At today’s Caltrain board meeting, the Executive Director Mike Scanlon described a plan to expand the GoPass bulk-purchase-discount program. The proposals being considered include making GoPass available to residential developments, and expanding GoPass eligibility to part-time employees and interns. GoPass provides unlimited Caltrain use for organizations that purchase the GoPass for all members. Use of the GoPass is correlated with strong increase in transit ridership.
This is good news. Expanding the eligibility criteria for employees will likely increase the pool of companies who consider GoPass. Currently, less than seventy employers on the Caltrain corridor use GoPass. The minimum purchase is $13,750 or $165 per employee, whichever is greater. This equals out to getting 3-zone monthly passes (e.g. SF to PA) for about 80 employees. But, if a company predicts that 25% of its employees will use Caltrain, similar to Stanford, then the company starts to get a discount at about 250 eligible employees.
The residential GoPass will be beneficial for the increasing number of residential developments near Caltrain in cities such as San Mateo, Redwood City and Mountain View. Increasingly, transit-oriented developments are providing transit pass benefits, and other amenities for car-lite households, such as carshare spots and indoor bike parking, in addition to the more-familiar vehicle parking subsidies. The residential GoPass will help increase the use of Caltrain for developments on the Caltrain line.
But, as more transit-oriented developments include transit pass amenities, they are starting to struggle with our region’s fragmented fare structure. Developments and cities are wrestling with the question of whether to give train or bus passes. For developments on El Camino, such as the San Carlos Transit Village and new developments on El Camino in Mountain View, this the question doesn’t make much sense. It would be great if Caltrain started to work with SamTrans and VTA to explore and pilot transit passes that worked for multiple choices.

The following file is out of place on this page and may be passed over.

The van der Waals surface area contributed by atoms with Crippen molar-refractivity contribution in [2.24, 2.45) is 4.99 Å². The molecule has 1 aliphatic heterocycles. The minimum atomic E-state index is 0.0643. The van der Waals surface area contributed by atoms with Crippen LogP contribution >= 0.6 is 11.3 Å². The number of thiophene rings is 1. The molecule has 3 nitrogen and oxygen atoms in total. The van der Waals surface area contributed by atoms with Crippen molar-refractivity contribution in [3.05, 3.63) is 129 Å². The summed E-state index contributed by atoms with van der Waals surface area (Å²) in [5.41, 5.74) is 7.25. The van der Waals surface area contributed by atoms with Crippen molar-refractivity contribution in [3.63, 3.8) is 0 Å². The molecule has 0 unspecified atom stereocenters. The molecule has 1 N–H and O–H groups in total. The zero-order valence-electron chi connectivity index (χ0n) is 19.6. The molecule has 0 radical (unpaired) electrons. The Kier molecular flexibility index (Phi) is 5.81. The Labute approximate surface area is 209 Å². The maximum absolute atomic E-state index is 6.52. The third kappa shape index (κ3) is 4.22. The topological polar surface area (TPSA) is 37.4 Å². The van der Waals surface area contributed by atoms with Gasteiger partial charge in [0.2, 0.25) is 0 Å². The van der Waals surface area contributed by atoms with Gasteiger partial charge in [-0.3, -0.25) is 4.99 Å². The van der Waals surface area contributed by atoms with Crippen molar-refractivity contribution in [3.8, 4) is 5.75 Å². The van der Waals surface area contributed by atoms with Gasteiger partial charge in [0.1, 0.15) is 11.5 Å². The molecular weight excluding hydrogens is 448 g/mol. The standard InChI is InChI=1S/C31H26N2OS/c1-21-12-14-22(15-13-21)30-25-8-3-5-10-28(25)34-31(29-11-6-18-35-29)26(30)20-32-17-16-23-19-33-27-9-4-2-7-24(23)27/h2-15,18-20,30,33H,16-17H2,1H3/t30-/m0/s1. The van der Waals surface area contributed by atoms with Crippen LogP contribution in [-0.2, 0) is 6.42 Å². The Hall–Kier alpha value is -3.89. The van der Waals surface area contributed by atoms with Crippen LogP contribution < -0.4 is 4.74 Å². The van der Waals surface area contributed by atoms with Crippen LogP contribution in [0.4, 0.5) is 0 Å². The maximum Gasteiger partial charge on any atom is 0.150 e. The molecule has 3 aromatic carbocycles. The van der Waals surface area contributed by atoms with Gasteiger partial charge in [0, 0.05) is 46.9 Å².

Caltrain could potentially do even more to make version of GoPass that are appealing to a broader range of organizations. For example, the bulk transit pass programs in Boulder and Seattle offer options that make financial sense to smaller organizations. Also, cities including San Francisco, San Mateo, and Mountain View have set up Transportation Management Associations that manage transit benefits for multiple organizations in a geographical area. It would be great if Caltrain offered GoPass for Transportation Management Associations, which would administer the benefits for their service population. This would allow for example, smaller businesses that are tenants at the Bay Meadows office space to provide GoPasses.
Currently, GoPass generates over $6 million in revenue from GoPass, serving nearly 40,000 eligible employees. Expanding GoPass participation would help Caltrain stabilize its operating budget, if the program is roughly farebox-neutral. And if the program isn’t farebox neutral, Caltrain should consider increasing fares, since the large employers that use GoPass are getting a great deal.
Caltrain is taking public feedback on the expanded GoPass program at four community outreach meetings in November, and the board will review the proposals for approval at the December board meeting.
The meetings are:
November 19, 5-6pm
San Francisco Caltrain station waiting room
November 20, 4-5pm
Caltrain auditorium, 1250 San Carlos Avenue, San Carlos
November 21, 3-4pm
Palo Alto Caltrain station, southbound platform by ticket machines
November 21, 5-6pm
Millbrae Caltrain station concourse.